Ain’t got no headphones

1 12 2016

What to do about white fragility?

I don’t think it’s at all necessary that everyone concerned about racism also try to understand why some people are racist (and why many more tolerate racists and racism), but some of us should.

That is, some of us white people in particular should—just as some of us male people should try to understand sexists and the folks who tolerate them—but even as someone who’s willing to try, I don’t know how much good it will do.

I mean, I want to understand because I don’t understand why you would feed the belief that other people are worse than you. Yes, I get it, seeing others as worse is pretty much the same as making yourself feel better (in both senses of that term), but why is better, better?

Anyway, before I go flying off into word-play, back to political matter at hand: does knowing why people are racist or believe in conspiracy theories or peddle horseshit help to combat racism/conspiracy theories/horseshit?

James Fallows, among many, many others, has noted the challenges for the media of dealing with a president-elect who lies, but what of citizens dealing with their reality-hamstrung fellow citizens?

We’re not supposed to call them out or confront them or criticize them for their shitty views—this just makes them mad and sad and defensive and won’t work anyway—so then what?

I think the first principle of any strategy is that of commitment, which is to say, militancy. If you are committed to anti-supremacism, then, goddammit, don’t back down from that, don’t apologize, and don’t act as if that commitment is somehow up for grabs. Speak and act forthrightly, and hold the line.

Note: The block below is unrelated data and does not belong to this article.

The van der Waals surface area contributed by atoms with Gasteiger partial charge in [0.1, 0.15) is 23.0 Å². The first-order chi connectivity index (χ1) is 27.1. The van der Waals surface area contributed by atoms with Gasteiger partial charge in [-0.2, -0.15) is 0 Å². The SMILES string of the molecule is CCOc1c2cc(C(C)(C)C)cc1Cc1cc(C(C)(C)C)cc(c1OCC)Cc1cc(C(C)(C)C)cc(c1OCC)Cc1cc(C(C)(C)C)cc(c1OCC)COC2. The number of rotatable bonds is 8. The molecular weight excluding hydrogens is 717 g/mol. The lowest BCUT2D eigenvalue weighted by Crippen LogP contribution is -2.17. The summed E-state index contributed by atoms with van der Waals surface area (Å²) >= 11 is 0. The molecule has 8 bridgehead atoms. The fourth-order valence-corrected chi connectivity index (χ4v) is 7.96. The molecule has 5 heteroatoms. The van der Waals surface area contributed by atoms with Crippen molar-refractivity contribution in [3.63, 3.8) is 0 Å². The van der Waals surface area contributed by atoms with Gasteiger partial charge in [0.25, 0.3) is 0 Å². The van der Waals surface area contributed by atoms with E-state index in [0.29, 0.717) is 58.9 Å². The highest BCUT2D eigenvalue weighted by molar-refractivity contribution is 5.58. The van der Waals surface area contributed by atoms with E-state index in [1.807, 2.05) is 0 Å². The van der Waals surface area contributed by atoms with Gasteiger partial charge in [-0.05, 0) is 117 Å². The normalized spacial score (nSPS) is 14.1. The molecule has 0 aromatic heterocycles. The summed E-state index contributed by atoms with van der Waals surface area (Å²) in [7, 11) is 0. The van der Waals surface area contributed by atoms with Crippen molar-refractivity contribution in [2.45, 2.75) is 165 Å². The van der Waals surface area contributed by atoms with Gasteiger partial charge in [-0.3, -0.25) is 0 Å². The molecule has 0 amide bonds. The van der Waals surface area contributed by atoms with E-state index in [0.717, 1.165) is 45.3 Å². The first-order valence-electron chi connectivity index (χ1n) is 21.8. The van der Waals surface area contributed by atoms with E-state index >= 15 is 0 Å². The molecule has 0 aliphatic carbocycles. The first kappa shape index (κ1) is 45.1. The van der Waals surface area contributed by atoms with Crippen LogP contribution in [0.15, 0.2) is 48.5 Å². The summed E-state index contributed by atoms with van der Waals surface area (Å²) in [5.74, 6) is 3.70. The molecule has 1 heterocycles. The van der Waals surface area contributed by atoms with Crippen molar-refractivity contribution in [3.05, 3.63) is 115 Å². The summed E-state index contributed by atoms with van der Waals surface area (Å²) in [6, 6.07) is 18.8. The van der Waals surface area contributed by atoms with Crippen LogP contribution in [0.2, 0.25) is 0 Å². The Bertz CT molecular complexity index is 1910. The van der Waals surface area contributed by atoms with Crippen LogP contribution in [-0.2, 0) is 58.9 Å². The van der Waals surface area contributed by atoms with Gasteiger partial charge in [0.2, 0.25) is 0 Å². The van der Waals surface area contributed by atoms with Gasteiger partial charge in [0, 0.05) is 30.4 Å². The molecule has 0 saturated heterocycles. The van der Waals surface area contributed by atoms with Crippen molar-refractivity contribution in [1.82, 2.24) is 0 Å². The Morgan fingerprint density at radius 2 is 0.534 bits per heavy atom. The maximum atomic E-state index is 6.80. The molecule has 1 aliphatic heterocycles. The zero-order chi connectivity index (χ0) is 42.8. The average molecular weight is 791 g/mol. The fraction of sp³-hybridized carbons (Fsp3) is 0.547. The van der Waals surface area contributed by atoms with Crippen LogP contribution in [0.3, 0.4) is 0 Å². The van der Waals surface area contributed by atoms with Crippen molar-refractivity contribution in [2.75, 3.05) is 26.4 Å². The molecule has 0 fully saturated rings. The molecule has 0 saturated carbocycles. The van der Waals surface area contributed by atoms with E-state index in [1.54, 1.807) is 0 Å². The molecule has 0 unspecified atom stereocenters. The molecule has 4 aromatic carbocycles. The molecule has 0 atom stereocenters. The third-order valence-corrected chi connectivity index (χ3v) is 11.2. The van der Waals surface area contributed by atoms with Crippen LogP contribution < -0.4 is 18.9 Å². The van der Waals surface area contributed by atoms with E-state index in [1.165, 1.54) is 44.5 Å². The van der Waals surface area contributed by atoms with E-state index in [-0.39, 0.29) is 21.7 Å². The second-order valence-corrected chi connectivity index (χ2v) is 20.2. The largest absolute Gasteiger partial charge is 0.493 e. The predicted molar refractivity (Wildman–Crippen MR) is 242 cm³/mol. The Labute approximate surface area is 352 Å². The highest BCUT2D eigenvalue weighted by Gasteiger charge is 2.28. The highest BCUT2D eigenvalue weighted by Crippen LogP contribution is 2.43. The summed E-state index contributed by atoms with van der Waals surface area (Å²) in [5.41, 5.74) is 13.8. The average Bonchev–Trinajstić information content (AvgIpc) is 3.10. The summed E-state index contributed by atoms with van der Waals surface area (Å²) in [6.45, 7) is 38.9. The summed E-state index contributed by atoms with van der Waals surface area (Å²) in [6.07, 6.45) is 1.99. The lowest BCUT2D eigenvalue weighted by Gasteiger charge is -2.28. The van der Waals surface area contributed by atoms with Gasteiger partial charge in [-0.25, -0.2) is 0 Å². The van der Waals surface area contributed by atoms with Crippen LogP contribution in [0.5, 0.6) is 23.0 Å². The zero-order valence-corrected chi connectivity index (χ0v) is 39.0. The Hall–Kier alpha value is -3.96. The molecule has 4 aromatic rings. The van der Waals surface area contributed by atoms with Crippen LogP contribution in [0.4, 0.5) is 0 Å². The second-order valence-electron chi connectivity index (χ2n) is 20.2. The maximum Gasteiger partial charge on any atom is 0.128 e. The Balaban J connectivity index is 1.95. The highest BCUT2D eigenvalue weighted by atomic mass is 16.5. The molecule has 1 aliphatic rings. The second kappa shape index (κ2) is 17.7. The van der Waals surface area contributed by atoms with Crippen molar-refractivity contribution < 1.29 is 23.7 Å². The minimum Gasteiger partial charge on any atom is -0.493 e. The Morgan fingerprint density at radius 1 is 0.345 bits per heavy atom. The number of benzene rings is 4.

So that’s what one should do for oneself, but, again, what to do with others who are put off by anti-supremacism?

Some of them are themselves committed to supremacism, and should be recognized as such. Commentators who suggest we not be mean to the racists seem to operate on the assumption that if we’re all just nice enough, we can, eventually, all just get along. But no.

What of those less committed to supremacism/conspiracism/horseshittery? What’s the best way to wean them away from it? There seems to be a fair amount of social science evidence, centered on but not limited to studies of cognitive biases, that it’s damnably difficult to pull people out of their own asses, but it’s been done, right?

I mean, people convert from A to B or deconvert from B to C, leave cults, are disillusioned with someone/some movement which they formerly revered, so there must be some way or ways (which do not include kidnapping and abusive deprogramming) to nudge or seduce or yank someone out of a closed loop.

I like to win arguments—I REALLY like to win arguments—but this is less about winning arguments than opening someone to the possibility that there is even an argument to be had.




3 responses

2 12 2016

not clear that there must be some way to nudge/etc folks but surely can’t be done in the abstract, perhaps in solving some particular problem at hand in which they are invested they can be shifted a bit, more important question might be how to get liberals over the debating and to the work of organizing but that seems to be yet another closed loop, we need to rethink all of politics and education in terms of cog-biases but because of cog-biases we won’t, who says irony is dead in the reign of Trump?

2 12 2016

david harvey around 50mins on near universal alienation

6 12 2016

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